• Current Vaccination Certificate (proof of vaccinations);
  • Current Coggins and Health Certificates;
  • Current Registrations for Horses and Riders for national and international federations (USEF, USHJA, and FEI).
hitsocalahunterring
In addition to the documentation and paperwork required by the competition, you will probably also want to address the following items to insure a pleasant and hassle-free experience for you, your staff, your clients, and your horses:
  • – Confirm that your entries were received;
  • – Confirm the total number of stalls reserved (including horses, tack, feed, and other storage stalls);
  • – Confirm housing (hotel rooms and dates, rental information, or camper parking and logistics);
  • – Confirm transportation for horses (check timing, route, number of horses, paperwork, etc);
  • – Place an initial feed and bedding order;
  • – Finish all routine vet work well in advance (joint injections, vaccinations, worming, etc), especially if your horses have a long trailer ride;
  • Communicate plan for shipping (feed before and during trip, watering, blanketing, any special medication, etc.).

Using Stable Secretary makes barn management easier, whether you’re on the road or at your home stable. Among other things, Stable Secretary will provide alerts for all Health-related due dates:  Coggins renewals, farrier appointments, worming, vaccination, and dental due dates, and will give you reminders about joint injections and therapeutic appointments or procedures. View past Health events and enter new ones on-the-go. If you are away for an extended period of time, it’s easy to stay connected with your team at home so that nothing slips through the cracks.

Use these checklists to help take care of the logistics and details, and then let the packing begin!  From everyone at Stable Secretary, have a safe, fun, and successful winter series!!

What is the best strategy to keep your horses worm-free?

I received a wide range of responses when I asked some Stable Secretary users how they deworm their horses. Many barns deworm all of their horses every 6 to 8 weeks, rotating between different dewormer medications each time. It is common for people on the show circuit give a Panacur Power Pak to horses that look a little questionable (not shiny enough, not fat enough, etc). Some users have their veterinarian test a fecal sample from each horse for worms every 3 months, and then they treat any infected horses with the targeted deworming medication. A few people add deworming powder medication to their horses’ daily feed to try to prevent worm infestations; others add garlic to the daily feed to control flies and worms. Everyone seems to do it differently – what is the right way?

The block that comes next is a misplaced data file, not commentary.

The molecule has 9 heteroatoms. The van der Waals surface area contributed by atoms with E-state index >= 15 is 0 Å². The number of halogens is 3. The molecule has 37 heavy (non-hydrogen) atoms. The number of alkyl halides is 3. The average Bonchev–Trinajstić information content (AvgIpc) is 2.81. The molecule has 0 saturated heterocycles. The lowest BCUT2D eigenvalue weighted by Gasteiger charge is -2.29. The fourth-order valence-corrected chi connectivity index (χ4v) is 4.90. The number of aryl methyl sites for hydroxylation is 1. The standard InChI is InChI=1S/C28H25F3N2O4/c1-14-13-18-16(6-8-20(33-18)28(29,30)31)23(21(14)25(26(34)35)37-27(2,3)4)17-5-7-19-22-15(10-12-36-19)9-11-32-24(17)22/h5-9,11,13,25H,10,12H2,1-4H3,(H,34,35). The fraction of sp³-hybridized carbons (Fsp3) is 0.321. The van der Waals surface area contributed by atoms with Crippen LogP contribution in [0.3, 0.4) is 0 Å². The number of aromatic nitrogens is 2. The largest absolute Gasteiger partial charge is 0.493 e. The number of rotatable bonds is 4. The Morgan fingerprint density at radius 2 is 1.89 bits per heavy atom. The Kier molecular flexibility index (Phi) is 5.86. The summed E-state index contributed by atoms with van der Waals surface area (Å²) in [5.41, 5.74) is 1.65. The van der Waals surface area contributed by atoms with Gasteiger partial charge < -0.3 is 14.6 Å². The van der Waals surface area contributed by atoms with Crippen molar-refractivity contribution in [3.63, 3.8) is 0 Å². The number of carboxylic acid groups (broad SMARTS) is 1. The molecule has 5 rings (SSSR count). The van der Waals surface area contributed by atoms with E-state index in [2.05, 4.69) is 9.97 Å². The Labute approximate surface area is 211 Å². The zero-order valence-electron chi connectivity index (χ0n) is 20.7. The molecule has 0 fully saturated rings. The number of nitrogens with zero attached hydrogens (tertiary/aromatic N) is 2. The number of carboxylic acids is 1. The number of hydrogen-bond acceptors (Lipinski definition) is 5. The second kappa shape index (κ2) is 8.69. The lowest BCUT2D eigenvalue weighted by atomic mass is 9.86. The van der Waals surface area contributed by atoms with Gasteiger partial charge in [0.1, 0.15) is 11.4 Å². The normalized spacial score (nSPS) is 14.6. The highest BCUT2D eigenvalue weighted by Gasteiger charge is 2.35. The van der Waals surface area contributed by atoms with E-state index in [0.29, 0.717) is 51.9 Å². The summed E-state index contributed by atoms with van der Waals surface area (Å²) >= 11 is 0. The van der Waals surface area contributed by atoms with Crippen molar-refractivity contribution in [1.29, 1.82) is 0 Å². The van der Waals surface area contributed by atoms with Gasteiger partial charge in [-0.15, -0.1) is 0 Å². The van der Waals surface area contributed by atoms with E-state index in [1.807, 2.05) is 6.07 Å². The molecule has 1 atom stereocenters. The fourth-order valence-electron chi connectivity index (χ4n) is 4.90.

Keep your horses healthy and shiny!

Keep your horses healthy and shiny!

Even though I’ve worked in barns for many years, I didn’t feel like I really knew much about worms and proper deworming practices. I decided it was time for me to get some facts about this (gross) issue.
Through a little bit of (disgusting) research about worms and horses, I learned that:

  • “Parasitism” is the most common equine disease.
  • The susceptibility of any horse to worms depends on its age, location, and stress level, as well as the time of year, and the condition of its pasture.
  • Horses typically become infected with worms when they have been in contact with an infected horse, or have grazed in a contaminated pasture or paddock.
  • The four most common types of internal parasites are Strongyles, Ascarids, Tapeworms and Bots. Each parasite needs a specific type of deworming medication to terminate it.
  • Some parasites have built up a resistance against some of the more commonly-used medications, so those medications are no longer very effective.
  • It is advised to deworm often enough to keep your horses healthy, but not unnecessarily often which would increase the likelihood of resistance developing.

    I recommend the following deworming strategies:

  • Seek your veterinarian’s advice to create a deworming program that is tailored to your horses. This should take into account the age and condition of your horses, your location, and the time of year.
  • Clean your paddocks and pastures frequently. Internal parasites spread primarily through manure, so muck out your turnout areas at least twice a week.
  • If you choose to administer deworming medication based on a predetermined schedule (rather than based on results of a fecal test), use deworming medication that is specific to the time of year and to your location. Also, make sure to give your horses the full recommended dosage.